Save and Invest

84% of borrowers say student loans are tanking their retirement savings

Twenty20

Every month, there's probably a lot of competing demands on your wallet, such as rent, groceries, cell phone service and health insurance. All of those expenses leave many people wondering: How can I afford to save for retirement now?

That's especially true if you're trying to pay down student loans. About eight in 10 adults with student loans say that their debt is negatively affecting their ability to save for retirement, according to a report on the impact of student loans by the MIT AgeLab and sponsored by TIAA.

About one in four Americans has student loan debt, with the average balance just over $37,000. The average student loan payment is $393 a month, which is almost 20% of the typical American's monthly household income.

But financial experts say that despite the competing demands, when possible, borrowers should not only make room in the budget to pay down their student loans, they should focus on their retirement savings as well.

"Young savers and investors who prioritize paying off their student loan while foregoing saving and investing for their retirement will most likely never catch up and remain behind," says Satoru Asato, a financial advisor with Raymond James.

Why investing early is so critical

The MIT AgeLab report found that 73% of Americans say they expect to begin or increase their retirement contributions once their student loans were paid off.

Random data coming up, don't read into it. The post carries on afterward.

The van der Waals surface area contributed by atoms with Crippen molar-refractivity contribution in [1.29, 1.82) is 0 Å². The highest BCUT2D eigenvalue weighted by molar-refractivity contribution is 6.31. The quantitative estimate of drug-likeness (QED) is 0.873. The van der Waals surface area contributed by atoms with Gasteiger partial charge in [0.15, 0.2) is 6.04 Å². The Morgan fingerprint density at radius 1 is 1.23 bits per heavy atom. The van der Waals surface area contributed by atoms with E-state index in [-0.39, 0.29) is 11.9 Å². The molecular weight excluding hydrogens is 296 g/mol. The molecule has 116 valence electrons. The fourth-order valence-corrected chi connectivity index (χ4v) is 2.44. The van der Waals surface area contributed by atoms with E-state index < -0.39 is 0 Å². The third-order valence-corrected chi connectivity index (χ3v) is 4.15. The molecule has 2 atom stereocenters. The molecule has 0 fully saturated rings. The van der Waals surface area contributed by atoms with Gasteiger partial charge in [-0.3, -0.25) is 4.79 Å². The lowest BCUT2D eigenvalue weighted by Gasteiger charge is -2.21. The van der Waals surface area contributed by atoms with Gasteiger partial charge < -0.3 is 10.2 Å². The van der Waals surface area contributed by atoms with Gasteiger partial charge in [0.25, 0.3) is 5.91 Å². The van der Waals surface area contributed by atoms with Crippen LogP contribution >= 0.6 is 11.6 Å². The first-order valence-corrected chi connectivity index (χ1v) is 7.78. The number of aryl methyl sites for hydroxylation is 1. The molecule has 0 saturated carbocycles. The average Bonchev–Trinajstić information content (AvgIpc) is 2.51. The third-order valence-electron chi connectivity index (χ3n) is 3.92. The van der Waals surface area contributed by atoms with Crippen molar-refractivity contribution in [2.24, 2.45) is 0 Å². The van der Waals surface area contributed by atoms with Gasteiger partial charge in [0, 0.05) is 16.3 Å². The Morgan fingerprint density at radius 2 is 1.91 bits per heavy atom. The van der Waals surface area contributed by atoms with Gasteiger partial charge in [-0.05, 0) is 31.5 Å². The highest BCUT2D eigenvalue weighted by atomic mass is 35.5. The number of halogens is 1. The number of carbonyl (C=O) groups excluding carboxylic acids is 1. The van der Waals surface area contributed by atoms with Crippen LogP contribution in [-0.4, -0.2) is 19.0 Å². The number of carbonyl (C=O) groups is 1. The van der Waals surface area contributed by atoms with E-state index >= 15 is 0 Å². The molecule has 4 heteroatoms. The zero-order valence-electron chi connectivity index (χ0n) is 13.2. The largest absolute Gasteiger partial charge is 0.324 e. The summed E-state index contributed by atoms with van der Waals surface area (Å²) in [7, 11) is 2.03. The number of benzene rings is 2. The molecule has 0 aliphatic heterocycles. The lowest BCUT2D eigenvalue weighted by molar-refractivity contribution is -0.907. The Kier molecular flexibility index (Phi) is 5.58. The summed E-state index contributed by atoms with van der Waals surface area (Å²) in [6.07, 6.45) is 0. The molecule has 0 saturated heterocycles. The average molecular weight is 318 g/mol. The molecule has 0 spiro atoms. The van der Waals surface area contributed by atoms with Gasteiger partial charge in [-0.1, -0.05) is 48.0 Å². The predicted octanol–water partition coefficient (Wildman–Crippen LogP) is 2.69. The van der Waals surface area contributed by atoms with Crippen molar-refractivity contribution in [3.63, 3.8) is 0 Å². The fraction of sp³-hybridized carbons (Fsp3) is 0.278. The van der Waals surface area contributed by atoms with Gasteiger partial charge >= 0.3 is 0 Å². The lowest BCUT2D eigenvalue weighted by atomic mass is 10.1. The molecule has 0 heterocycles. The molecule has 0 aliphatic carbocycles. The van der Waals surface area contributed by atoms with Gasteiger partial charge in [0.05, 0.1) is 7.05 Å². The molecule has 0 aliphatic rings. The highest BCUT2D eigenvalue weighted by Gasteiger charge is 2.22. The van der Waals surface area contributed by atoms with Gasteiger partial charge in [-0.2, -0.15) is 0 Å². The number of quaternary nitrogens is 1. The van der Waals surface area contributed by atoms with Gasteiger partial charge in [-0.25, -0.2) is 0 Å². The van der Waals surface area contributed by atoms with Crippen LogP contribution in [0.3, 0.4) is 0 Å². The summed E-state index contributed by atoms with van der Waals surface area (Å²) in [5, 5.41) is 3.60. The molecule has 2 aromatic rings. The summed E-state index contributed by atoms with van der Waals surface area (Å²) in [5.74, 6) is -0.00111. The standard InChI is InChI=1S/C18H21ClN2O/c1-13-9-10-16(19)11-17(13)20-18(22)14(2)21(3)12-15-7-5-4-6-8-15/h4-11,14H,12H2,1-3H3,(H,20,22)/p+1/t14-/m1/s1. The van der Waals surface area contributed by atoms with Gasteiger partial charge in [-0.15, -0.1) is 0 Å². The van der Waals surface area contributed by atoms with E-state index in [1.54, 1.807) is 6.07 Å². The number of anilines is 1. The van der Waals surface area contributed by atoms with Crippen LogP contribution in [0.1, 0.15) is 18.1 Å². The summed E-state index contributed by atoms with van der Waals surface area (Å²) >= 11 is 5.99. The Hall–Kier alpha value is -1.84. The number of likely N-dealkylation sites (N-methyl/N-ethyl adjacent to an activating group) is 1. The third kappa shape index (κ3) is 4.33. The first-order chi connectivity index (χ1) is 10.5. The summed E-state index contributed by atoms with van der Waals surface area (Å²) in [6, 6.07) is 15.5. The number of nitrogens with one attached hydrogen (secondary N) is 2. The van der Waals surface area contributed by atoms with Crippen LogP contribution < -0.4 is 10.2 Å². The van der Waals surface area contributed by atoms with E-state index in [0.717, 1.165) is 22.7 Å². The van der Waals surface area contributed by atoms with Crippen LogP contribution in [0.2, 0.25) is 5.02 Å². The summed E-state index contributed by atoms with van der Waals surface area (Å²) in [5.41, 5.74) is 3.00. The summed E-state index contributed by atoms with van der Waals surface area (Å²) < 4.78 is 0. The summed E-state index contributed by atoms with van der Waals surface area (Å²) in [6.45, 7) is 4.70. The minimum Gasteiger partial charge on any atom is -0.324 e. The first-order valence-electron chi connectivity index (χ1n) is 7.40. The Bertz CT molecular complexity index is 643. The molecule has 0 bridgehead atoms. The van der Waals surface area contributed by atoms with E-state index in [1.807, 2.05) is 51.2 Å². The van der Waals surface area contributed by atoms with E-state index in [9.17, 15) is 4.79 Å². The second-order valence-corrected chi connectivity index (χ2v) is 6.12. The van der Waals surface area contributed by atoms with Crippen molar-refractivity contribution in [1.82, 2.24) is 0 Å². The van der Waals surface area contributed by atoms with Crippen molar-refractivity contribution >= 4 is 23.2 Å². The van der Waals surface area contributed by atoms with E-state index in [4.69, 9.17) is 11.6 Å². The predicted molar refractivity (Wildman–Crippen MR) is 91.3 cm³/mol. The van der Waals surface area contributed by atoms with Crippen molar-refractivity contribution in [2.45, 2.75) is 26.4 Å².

But most people don't pay off their student loans until their 40s. If you wait until then to start contributing to your retirement fund, you'll lose out a lot of savings potential. That's because the earlier you start saving, the more time compound interest has to work for you. With compounding, you earn money over time on both the savings you put into a retirement account and the growth of your investment, so you're earning returns on your returns.

"Many of us tend to say, 'I'll get to retirement savings later,' or 'I have all the time in the world,'" says Carrie Schwab-Pomerantz, board chair and president of the Charles Schwab Foundation. But that becomes more difficult the longer you wait.

If you're in your 20s and you're making $50,000, by putting at least 10% of your income toward retirement, you should have over $1 million in savings by 65 (assuming you receive periodic raises and market returns of 6%). But if you wait until your 30s to start saving, you have to save 20% of your income to achieve a similar outcome. And in your 40s, you have to save closer to 40%.

Making every penny count is particularly important because Social Security benefits are expected to drop by 2035, so more of your retirement income will need to come from personal savings. For those who make over $60,000, chances are less than half of what you need in retirement will come from the government, says Sean Pearson, a financial advisor with Ameriprise Financial.

"I'm convinced that time travel does not exist in the future," Pearson says. "If it did, there would be a whole lot of pre-retirees coming back to tell their 2019 self why it's critical to balance savings and debt repayment simultaneously."